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So Uh What’s Going On With Carlos Correa?

NEW YORK, NY - SEPTEMBER 08: Carlos Correa #4 of the Minnesota Twins celebrates after hitting a home run against the New York Yankees on September 8, 2022 at Yankee Stadium in New York, New York. (Photo by Brace Hemmelgarn/Minnesota Twins/Getty Images)
Brace Hemmelgarn/Minnesota Twins/Getty Images

It's been three weeks since Carlos Correa made his fortune with the San Francisco Giants, and two weeks since he made his fortune with the New York Mets. At the current rate of events, America's Most and Least Wanted Shortstop will be cobbling out a one-year deal with the SSG Landers of the KBO, and be glad to eke out a player option for 2024.

You haven't been minding this story much, we grant you. It turned ridiculous pretty quickly, and despite assurances that all will be well in the end, it has remained defiantly ridiculous. The Giants offered 13 years and $350 million, invited Correa’s family out and took them on a house tour, then got cold feet over a medical report—an indication that somewhere absurdly late in the process, team owner Charlie Johnson's feet got very cold, and at his age, cold feet can be symptomatic of a lot of horrible things.

Scott Boras gave the Giants 12 hours to back their play, the Giants chose not to, and Boras took his business to the Mets and its turboprofligate owner, SEC pet Stevie Cohen. He said "12 years, $315M and not a penny more unless you ask nicely," and then HE got squirrelly about the medicals. Boras, recognizing that Cohen is the kind of guy you don't torque off given his penchant for throwing money around, didn't give him 12 hours, but 14 days, and since that hasn’t worked, he'll give them 14 more, and 14 more after that. The Landers will wait.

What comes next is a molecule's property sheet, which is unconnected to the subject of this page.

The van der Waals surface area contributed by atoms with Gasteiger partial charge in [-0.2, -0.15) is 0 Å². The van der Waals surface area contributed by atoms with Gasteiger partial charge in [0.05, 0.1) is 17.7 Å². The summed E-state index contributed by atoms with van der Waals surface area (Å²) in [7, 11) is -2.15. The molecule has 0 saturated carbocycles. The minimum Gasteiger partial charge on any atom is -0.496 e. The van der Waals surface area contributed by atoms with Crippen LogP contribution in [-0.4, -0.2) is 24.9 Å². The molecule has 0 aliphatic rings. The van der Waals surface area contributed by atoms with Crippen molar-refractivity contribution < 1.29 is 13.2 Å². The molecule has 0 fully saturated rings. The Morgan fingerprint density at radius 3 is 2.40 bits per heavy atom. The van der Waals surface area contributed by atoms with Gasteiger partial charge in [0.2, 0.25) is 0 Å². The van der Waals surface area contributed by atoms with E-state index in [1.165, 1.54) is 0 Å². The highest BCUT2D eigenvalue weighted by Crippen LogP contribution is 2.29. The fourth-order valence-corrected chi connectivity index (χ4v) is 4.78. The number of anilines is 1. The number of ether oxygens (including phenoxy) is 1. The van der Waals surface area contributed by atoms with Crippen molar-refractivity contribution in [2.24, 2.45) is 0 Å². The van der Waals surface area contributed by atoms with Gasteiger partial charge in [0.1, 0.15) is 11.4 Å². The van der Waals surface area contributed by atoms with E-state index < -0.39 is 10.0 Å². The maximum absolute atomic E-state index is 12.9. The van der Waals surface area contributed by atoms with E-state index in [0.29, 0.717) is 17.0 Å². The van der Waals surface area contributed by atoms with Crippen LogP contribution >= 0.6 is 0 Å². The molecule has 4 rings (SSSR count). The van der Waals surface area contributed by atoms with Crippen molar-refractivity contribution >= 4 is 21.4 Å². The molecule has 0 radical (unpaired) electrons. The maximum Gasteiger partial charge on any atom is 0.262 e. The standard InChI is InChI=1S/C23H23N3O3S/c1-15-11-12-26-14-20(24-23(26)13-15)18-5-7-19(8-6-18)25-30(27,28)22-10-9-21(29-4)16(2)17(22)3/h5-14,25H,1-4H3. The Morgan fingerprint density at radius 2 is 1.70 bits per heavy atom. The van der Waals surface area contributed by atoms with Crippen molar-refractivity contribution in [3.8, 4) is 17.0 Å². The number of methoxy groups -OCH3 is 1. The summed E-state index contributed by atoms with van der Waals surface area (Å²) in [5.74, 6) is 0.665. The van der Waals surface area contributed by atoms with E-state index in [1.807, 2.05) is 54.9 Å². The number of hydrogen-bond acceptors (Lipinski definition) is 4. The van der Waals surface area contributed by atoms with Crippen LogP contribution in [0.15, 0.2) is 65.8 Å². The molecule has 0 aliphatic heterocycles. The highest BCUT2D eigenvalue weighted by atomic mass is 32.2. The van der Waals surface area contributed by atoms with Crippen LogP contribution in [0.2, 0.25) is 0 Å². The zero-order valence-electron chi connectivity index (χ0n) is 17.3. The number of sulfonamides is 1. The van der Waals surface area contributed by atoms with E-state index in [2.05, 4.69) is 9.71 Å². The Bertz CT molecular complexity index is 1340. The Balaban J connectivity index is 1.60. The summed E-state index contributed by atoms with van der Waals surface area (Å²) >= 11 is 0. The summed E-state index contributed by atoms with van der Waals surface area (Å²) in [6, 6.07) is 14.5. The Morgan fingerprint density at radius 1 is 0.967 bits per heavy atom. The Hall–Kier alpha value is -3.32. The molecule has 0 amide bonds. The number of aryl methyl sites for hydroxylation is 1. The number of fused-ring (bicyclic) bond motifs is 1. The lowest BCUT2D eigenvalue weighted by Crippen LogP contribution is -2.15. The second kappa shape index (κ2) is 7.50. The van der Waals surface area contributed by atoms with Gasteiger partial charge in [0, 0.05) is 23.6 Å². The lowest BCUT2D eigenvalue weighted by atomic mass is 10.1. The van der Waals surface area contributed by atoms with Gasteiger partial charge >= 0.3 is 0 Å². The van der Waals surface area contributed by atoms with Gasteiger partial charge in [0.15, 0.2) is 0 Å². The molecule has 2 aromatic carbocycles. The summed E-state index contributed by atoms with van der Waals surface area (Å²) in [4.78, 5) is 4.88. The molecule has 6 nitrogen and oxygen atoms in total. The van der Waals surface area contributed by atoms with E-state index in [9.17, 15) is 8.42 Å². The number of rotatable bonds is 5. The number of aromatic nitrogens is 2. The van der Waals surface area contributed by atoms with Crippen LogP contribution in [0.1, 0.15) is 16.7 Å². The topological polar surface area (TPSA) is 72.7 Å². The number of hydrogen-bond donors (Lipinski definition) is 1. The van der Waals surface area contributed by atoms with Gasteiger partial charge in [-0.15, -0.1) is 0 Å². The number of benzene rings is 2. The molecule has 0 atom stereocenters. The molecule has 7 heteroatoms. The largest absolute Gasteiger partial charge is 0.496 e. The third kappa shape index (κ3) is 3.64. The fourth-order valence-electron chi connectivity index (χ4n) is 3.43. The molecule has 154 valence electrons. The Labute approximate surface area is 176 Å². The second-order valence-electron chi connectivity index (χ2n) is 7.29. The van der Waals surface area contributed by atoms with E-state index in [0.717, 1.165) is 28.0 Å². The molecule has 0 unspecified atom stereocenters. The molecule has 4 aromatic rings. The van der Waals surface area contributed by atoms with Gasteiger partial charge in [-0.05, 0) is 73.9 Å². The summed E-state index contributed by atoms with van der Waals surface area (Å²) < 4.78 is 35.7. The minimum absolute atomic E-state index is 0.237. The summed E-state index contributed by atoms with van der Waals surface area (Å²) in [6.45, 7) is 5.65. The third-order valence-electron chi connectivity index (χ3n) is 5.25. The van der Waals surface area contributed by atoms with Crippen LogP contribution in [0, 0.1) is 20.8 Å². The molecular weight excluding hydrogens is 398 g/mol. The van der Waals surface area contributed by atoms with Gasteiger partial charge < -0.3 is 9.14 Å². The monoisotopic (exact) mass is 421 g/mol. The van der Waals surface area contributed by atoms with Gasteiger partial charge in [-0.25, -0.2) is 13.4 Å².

Why the Giants only got half a day is a story worth examining, given their seeming inability to get their own signals coordinated. "Come look at the places you can live … no, wait … you need to live somewhere else." What it suggests is that Boras and other agents regard the Giants simply as leverage to be created and used until something better comes along, with "something" being "damned near anything."

The Mets, on the other hand, have been glacial in their responses to Boras, and there had been nothing reported by any of New York's Ball Writers Consortium members until The Athletic's roving bowtie Ken Rosenthal suggested that whatever deal the Mets do offer will be "dramatically different," meaning shorter, cheaper and with all sorts of clauses and codicils that might make Boras take his business elsewhere again. It is remarkable that Correa's right leg was good enough to make him one of the game's most desired free agents before turning him into the new Monty Stratton. All we know is, we're closing in on a month with no news except hundred-dollar bills growing cartoon wings and flying off into the distance. Correa has gone from one of the longest paid players to one who has waited the longest to get paid.

And the Landers sit in hope, waiting patiently for the phone call they have every reason to think will be coming soon.

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